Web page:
Edit: My hope is that you won't come up with anything that silly, of course. I'm not actually trying to paint you in a bad light, just show how it's possible the situations could be quite different or quite similar.

Side note, though -- some situations really are untenable, some cultures simply don't reasonably allow improvement, but honestly most of the time I see one dev who's much more capable than their colleagues who is seriously resented that's because they are failing as a mentor... often because they simply don't think it's worthwhile ("I'm great, those people suck, and that can never change"). It takes some effort put into skillful social interaction, but most people want to improve their skills if given the chance in the right way. There will be some who just want to do exactly what they're doing -- and let you handle the hard problems -- and if you handle that relationship correctly they will appreciate you as well... but most resentment comes from people who want to keep advancing at a reasonable pace, and get some credit for doing good/interesting work, but instead they have the asshole super-dev who either says "oh, that's too hard for you, I'll do it" or "you think can do it, really?! well, go ahead, but don't come crying to me if you screw it up".

I'd say he's neither great, nor a disaster. Without getting inside his head, it's hard to say if he's very lazy and unmotivated, or if he's so smart because he's experimenting all the time.

Another observation: Being 10x is total contribution, not individual contribution. If you're fast, but others can't read your code, subtract that from the productivity. If you cause other decent performers to quit, subtract that from productivity. If you piss off clients, subtract that from productivity.

That's not to say one can't find a way to make eclectic people useful, but the smart jackass rarely ever lifts an entire team's productivity.

>So tell me, is this a good engineer ? Great ? Or a disaster ? He's not exactly a stabilizing force, that's for sure.

Sounds like he doesn't want to be working there. Sorry, but it's probably the right decision to encourage him to find a job that he wants. Elsewhere.

In a few of the behaviors he described, I find some sympathy. I do have a high opinion of myself, and at one job would end up in loud arguments with the CTO over how to do things. Sounds like this guy takes it farther, though, doing things that are spiteful when he doesn't get his way. That's a scary, pathological behavior, and that alone would make me think you'd be better off without him. I wasn't happy when I didn't get my way, but I'd suck it up and deal; that's the only professional response.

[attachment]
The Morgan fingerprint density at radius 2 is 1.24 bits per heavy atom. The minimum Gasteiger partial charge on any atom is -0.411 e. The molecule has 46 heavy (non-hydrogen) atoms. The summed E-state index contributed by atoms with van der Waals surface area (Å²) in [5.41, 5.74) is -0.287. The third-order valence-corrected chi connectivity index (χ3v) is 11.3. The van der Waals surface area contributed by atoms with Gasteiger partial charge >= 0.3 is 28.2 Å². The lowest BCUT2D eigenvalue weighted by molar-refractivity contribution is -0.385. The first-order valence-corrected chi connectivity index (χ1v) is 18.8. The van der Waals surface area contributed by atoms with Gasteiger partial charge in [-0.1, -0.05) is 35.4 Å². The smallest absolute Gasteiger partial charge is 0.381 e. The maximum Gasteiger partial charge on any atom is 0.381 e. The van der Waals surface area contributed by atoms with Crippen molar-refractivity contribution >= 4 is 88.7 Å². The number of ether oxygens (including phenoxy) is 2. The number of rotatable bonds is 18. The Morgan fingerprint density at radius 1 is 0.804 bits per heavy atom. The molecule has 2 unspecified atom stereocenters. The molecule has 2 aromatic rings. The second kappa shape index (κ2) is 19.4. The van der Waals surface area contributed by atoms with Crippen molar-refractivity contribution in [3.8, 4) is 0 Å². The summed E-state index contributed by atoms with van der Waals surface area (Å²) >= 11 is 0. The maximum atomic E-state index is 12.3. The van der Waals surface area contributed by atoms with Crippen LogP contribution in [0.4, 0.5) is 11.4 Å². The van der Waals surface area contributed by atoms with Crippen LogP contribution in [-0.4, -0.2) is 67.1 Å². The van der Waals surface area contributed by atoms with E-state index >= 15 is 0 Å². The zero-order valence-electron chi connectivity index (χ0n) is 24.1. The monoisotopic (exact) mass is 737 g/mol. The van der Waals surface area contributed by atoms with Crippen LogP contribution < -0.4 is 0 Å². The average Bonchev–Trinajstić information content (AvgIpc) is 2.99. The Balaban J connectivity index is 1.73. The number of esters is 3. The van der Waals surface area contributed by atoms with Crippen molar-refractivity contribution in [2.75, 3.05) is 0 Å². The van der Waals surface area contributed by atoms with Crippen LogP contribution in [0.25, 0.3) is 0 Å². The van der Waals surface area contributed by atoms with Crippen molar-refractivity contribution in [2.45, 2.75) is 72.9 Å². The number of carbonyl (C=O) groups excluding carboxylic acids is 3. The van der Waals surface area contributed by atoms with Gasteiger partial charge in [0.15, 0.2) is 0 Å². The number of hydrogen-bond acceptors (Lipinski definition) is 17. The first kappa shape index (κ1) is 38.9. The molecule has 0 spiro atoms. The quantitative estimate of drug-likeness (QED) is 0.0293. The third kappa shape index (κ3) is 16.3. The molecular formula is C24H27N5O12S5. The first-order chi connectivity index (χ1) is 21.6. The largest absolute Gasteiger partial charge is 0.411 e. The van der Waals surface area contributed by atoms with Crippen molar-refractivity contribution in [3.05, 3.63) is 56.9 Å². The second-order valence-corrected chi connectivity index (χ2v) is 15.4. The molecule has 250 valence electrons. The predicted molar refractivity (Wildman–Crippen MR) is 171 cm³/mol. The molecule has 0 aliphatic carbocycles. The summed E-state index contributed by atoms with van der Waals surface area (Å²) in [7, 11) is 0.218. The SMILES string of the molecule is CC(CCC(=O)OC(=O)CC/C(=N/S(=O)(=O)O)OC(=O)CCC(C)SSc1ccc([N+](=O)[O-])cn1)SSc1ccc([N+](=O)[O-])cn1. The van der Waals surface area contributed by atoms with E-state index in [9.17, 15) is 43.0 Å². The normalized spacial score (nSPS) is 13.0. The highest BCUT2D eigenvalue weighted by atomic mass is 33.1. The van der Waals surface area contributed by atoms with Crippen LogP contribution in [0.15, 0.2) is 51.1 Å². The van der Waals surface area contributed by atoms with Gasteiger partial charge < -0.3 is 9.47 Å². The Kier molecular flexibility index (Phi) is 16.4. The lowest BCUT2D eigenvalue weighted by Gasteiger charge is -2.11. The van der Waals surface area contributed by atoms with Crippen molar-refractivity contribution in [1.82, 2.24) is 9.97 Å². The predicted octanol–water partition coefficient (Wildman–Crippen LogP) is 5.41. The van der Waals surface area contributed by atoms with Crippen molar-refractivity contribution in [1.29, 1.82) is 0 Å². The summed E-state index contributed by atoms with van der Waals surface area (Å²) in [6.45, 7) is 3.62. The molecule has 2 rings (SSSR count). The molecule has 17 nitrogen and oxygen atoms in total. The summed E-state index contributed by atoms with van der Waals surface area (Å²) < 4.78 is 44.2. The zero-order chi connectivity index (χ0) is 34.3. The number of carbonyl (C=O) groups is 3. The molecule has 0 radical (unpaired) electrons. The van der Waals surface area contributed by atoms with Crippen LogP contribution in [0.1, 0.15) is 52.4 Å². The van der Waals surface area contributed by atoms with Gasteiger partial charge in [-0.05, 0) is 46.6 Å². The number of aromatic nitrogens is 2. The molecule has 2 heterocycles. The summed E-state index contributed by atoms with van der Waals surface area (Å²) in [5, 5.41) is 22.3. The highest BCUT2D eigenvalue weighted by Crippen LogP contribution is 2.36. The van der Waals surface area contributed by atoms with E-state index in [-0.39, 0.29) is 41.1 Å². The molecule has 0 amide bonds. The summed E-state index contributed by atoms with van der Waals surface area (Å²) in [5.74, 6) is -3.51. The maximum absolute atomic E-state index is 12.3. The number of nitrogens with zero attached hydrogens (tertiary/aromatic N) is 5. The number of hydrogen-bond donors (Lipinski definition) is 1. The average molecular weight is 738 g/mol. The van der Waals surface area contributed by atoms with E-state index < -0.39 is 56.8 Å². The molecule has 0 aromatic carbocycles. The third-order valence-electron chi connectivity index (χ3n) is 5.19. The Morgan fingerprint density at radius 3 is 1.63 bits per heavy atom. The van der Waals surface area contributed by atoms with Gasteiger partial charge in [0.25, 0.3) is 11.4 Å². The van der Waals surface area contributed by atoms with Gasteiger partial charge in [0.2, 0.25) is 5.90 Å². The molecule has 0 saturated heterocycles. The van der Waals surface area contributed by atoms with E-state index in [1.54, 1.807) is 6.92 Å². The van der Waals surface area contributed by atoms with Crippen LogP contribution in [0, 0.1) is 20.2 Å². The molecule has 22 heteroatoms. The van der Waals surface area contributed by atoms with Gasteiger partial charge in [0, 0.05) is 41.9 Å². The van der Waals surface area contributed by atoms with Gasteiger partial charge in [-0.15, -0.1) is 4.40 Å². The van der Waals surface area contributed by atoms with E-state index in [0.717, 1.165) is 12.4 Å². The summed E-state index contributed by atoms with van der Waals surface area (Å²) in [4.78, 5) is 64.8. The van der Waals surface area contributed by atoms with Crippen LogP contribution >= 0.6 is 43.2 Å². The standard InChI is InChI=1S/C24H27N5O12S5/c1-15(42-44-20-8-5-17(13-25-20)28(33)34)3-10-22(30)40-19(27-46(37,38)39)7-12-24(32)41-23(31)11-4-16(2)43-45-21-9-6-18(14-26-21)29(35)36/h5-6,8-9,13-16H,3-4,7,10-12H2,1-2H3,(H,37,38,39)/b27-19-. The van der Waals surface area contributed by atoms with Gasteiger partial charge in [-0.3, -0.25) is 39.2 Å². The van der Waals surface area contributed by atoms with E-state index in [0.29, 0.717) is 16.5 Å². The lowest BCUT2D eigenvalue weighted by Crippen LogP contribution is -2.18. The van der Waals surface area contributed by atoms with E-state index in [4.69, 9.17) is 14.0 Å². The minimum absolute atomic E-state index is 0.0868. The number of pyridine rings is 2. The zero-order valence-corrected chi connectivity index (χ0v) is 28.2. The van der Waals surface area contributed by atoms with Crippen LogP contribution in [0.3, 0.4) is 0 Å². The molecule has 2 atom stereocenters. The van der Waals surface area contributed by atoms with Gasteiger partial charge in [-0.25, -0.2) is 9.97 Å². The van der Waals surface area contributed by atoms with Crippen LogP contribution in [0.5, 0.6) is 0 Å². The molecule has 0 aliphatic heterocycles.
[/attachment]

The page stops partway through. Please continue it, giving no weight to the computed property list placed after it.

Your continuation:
And speaking of pathological: It sounds like he's intentionally misinterpreting instructions when he can? Again, that speaks of passive-aggressive behavior. And he avoids other employees? Not to say that anyone is in danger, but you've painted a scenario that strikes me as the backstory for "the guy who cracked, came in to the office, and went on a shooting rampage."

Or he's just Aspergers. Can't really tell the difference from here.

Not to say that anyone is in danger, but you've painted a scenario that strikes me as the backstory for "the guy who cracked, came in to the office, and went on a shooting rampage."

This is a highly irrational conclusion, even with the meaningless caveat.

>This is a highly irrational conclusion

I would admit to it being illogical, in that I didn't use logic to arrive at that statement. But it's an entirely rational statement: I arrived there via pattern matching, though, and not logic. Is it irrational when I look at a face and recognize it? If not, then why so with other patterns I recognize?

And it's not a conclusion at all; it's just an observation. People who are as obviously disgruntled as the employee in question often end up striking out. Some, a very few, strike out violently.

The employee in question has already shown evidence of "striking out," he just hasn't escalated past passive-aggressive behavior. I used an extreme example of striking out to throw it into perspective: He's not happy, and he's willing to do things out of spite, and that's a liability, even if he never ends up violent.

There are lots of scenarios that don't involve physical harm: Leaking confidential information. Cleverly hidden time-bombs in code that no one else understands. Lawsuits. Spreading discontent among employees.